FIXME This mostly applies to traditional SysV-style initscripts, See procd-init-scripts as well for procd-style initscripts

Init Scripts

Init scripts configure the daemons of the Linux system. Init scripts are run to start required processes as part of the boot process. In OpenWrt init is implemented with init.d. The init process that calls the scripts at boot time is provided by Busybox. This article explains how init.d scripts work and how to create them. Note that this is mostly equivalent to other init.d implementations and in-depth documentation can be found elsewhere. You could also take a look at the set of shell functions in /etc/rc.common to see how the building blocks of the init scripts are implemented.

Init scripts are explained best by example. Suppose we have a daemon we want to handle by init.d. We create a file /etc/init.d/example, which as a bare minimum looks as follows:

#!/bin/sh /etc/rc.common
# Example script
# Copyright (C) 2007
start() {        
        echo start
        # commands to launch application
stop() {          
        echo stop
        # commands to kill application 

This init script is just a shell script. The first line is a shebang line that uses /etc/rc.common as a wrapper to provide its main and default functionality and to check the script prior to execution.

:!: Look inside rc.common to understand its functionality.

By this rc.common template, the available commands for an init scripts are as follows:

      start   Start the service
      stop    Stop the service
      restart Restart the service
      reload  Reload configuration files (or restart if that fails)
      enable  Enable service autostart
      disable Disable service autostart

All these arguments can be passed to the script when run. For example, to restart the service call it with restart:

Shell Output
root@OpenWrt:/# /etc/init.d/example restart

The script's necessary start() and stop() functions determine the core steps necessary to start and stop this service.

  • start() - these commands will be run when it is called with 'start' as its parameter.
  • stop() - these commands will be run when it is called with 'stop' as its parameter.

The START= and STOP= lines determine at which point in the init sequence this script gets executed. At boot time init.d just starts executing scripts it finds in /etc/rc.d according to their file names. The init scripts can be placed here as symbolic links to the init.d scripts in /etc/init.d/. Using the enable and disable commands this is done automatically. In this case:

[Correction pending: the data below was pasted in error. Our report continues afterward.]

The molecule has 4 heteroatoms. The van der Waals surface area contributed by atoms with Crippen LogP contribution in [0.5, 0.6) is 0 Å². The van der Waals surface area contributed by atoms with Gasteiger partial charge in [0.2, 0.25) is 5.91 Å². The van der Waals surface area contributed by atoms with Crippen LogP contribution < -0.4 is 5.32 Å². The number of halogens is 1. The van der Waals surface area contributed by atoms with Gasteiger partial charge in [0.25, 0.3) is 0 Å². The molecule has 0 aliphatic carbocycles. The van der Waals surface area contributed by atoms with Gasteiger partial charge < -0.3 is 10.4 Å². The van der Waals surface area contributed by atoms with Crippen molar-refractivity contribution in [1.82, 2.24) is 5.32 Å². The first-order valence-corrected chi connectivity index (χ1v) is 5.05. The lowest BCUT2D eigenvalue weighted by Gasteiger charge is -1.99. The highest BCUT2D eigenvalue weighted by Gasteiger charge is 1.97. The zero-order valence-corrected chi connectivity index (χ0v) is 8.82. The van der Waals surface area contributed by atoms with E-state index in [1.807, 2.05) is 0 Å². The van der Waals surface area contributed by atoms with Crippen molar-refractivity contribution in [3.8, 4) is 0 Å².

• START=10 - this means the file will be symlinked as /etc/rc.d/S10example - in other words, it will start after the init scripts with START=9 and below, but before START=11 and above.
  • STOP=15 - this means the file will be symlinked as /etc/rc.d/K15example - this means it will be stopped after the init scripts with STOP=14 and below, but before STOP=16 and above. This is optional.

:!: If multiple init scripts have the same start value, the call order is determined by the alphabetical order of the init script's names.

:!: Don't forget to make sure the script has execution permission, by running chmod +x /etc/init.d/example.

:!: START and STOP values should fall in the range 1-99 as they are run alphabetically meaning 100 would execute after 10.

:!: OpenWrt will run the initscript in the host system during build (currently using actions “enable” or “disable”), and it must correctly deal with that special case without undue side-effects. Refer to the “enable and disable” section below for more on this pitfall.

The rc.common script defines other functions that you can override if you need to, eg:

  • boot() - called once each time the system starts up. By default this function calls start $@, so if your service has a “one-off” component (eg. turn on some hardware) and an ongoing component (eg. use the hardware), you will almost certainly want to call start “$@” at the end of your own boot() function too. If there is no ongoing component, you can leave it out.
  • shutdown() - called once each time the system is shut down (whether for reboot or poweroff). Like the boot() function, this function calls stop by default (note no arguments), so if your service has an ongoing component like above, and a one-off shutdown command (eg. turn off some hardware), you will want to call stop first, and then your one-off command.